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Buying a house? Take this quiz
Kamiya Jani, Moneycontrol.com | January 16, 2007
If you are living in a rented home, you are probably thinking of buying your own place. What with easy home loans and tax sops on them. If you compare home loans EMI (equated monthly instalment) to monthly rental you would hardly find any difference in the amounts.
In that case, if you have enough savings wouldn't it be better to be a homeowner than be a tenant? No, that is not enough. There are many more factors that will tell you if you are ready to buy your first home.
Here are few things, which will tell you if you are ready to be a homeowner:
Do you have a reliable and continuous source of income?
"An individual should have some accumulated savings and also steady cash flow from which he can pay a regular EMI for a particular term," says Jubin Vora, Certified Financial Planner, Sykes & Ray Equities India Ltd.
To start with, you have to be sure that you have a reliable source of income for 20 years from now. Buying a home requires a long term commitment and basically two factors can tell you if you are ready to buy a home or not.
Says home loan expert Harsh Roongta, "Firstly, a reliable income stream for the near future and secondly, it needs stability. You should be sure of staying in the same city for another five to seven years." Also, you cannot think of leaving your job or stay jobless for a long time. Your steady healthy cash flow will tell you if you are ready to buy a home or no.
Do you have enough savings to pay as down payment?
Buying a home has a host of factors to be considered. To get your foot in the door, you will need a down payment worth 20 per cent of the home price. While purchasing a home, you not only have to use a bulk of your savings, but also spend most of your working years in loan repayment.
"You should have at least 15-25 per cent of the value of the house to pay as down payment and also 10-15 per cent more as moving in cost," says Roongta.
Typically, when you think of buying a house, the values of the house should not be more than four to six times more than your combined annual income. "For example, if your annual income is Rs 300,000 then the cost of your house should not be more than Rs 12-18 lakh (Rs 1.2-1.8 million).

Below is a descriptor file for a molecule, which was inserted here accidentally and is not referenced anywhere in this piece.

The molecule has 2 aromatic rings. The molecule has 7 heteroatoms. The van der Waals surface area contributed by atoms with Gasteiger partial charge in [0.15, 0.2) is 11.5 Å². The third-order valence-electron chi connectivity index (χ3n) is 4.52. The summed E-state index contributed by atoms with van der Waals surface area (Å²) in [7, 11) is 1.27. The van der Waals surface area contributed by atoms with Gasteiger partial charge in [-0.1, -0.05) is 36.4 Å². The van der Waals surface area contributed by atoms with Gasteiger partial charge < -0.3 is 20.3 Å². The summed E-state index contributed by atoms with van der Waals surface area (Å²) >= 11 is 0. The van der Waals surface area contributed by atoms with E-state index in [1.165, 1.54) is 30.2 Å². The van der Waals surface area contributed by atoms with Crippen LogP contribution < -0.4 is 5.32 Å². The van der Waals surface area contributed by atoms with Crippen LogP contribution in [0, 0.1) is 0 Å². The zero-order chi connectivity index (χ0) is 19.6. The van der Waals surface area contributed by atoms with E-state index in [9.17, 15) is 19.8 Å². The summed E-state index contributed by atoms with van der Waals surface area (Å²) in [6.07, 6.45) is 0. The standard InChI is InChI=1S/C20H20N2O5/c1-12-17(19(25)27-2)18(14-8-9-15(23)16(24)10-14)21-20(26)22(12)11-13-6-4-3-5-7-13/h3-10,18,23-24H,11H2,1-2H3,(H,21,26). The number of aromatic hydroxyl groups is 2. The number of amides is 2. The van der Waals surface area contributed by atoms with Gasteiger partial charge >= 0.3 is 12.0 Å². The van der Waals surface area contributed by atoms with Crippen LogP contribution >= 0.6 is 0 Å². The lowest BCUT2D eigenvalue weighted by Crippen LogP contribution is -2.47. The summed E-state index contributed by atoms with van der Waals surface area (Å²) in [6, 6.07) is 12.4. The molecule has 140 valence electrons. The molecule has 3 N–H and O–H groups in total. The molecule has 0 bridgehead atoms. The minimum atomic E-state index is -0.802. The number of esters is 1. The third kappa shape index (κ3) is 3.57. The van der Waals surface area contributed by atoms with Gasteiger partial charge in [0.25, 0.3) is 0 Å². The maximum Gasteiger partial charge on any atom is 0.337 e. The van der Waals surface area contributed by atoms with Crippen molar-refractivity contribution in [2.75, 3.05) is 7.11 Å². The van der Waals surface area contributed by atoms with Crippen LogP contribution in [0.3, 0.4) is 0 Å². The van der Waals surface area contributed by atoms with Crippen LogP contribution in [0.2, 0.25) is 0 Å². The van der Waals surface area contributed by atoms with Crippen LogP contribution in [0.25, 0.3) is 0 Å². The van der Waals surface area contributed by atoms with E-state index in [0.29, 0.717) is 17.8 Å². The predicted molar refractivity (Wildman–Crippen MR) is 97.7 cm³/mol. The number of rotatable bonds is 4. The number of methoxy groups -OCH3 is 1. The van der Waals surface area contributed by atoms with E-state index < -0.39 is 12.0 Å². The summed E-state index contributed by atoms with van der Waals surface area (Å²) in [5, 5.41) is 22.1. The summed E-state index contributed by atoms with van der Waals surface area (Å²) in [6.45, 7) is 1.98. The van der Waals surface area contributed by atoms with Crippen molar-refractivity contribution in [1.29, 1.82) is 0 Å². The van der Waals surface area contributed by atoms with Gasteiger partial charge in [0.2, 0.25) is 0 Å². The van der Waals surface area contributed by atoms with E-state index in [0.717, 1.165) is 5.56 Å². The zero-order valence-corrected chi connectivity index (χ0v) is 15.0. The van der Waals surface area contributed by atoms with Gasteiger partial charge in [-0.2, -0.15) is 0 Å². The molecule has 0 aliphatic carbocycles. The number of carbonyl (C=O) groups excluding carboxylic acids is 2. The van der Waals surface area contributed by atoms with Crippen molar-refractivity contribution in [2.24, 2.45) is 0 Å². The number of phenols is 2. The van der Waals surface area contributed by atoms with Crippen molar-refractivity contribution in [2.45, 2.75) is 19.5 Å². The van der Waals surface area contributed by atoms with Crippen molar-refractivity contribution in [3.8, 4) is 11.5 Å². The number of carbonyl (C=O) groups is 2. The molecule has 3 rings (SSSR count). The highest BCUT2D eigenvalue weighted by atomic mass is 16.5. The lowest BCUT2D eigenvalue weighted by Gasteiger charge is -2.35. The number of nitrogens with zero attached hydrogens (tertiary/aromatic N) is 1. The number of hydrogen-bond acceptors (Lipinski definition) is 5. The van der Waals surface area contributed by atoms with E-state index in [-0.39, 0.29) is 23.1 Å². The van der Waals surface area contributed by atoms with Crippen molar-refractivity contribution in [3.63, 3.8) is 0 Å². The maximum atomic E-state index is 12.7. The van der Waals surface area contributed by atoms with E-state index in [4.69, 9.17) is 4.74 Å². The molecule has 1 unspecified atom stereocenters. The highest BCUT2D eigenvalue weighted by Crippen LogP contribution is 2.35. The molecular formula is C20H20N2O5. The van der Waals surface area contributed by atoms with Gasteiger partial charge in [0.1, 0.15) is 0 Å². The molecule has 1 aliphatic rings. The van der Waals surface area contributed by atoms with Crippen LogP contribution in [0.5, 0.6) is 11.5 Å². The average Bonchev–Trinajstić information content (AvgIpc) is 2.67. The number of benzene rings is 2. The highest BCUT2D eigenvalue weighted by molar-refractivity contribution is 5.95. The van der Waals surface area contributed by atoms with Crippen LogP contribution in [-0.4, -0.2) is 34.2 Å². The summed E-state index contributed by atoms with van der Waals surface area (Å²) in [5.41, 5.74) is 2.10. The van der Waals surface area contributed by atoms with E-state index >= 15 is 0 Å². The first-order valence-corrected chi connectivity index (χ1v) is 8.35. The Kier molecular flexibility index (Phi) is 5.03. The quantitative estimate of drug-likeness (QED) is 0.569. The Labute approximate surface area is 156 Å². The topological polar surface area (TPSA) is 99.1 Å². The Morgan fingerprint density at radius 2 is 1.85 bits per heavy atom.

Therefore, to start with, you have to ensure that you have a sizeable down payment. However, down payment is only the beginning, don't forget to factor in property taxes, initial repairs, moving expenses and decorating costs.
After having decided the different parameters of buying a home, one needs to find what is the cost that is attached in buying the home. The acquisition cost should also include cost such as closing costs like stamp duty and legal fees, brokerage fees, insurance and property taxes besides operating and maintaining expenses.
"One should have a minimum savings of 15-20 per cent of the cost to be eligible to buy a home. It is always feasible to have around 25-30 per cent as savings on a safer side," says Vora.
Is the equated monthly installment within your reach?
With easy availability of loans, you have successfully been able to buy a house but that's not about it. Do not forget about the EMI, which you need to shell out every month to pay back your loan.
"In general, a very basic formula should be used. You should keep aside one-third or a maximum of 40 per cent of your salary for EMI. Again this varies from individual to individual on the income to expense ratio," says Vora. It depends on how much an individual is able to save after he deducts his basic expenses from his income.
Therefore, only if you think you will be able to save 30-40 per cent of your salary at the end of the month inclusive of your expenses, you are ready to buy a home.
Are you ready to spend on home furnishing and maintenance?
Additional expenses like furniture; maintenance cost etc are also to be considered. The cost for furniture depends on the taste of individual, as there are people who would be spending the same amount of money they spent to acquire the home.
"But to put it down in numbers, one needs to have around Rs. 1200-1300 per square feet, to get a home done completely, which includes flooring, painting, bathroom fittings and so on. If one has to spend only on the furniture front then it would cost something around Rs 400-500 per square feet," informs Vora. As there are different societies offering different amenities the cost of maintenance also varies in that proportion.
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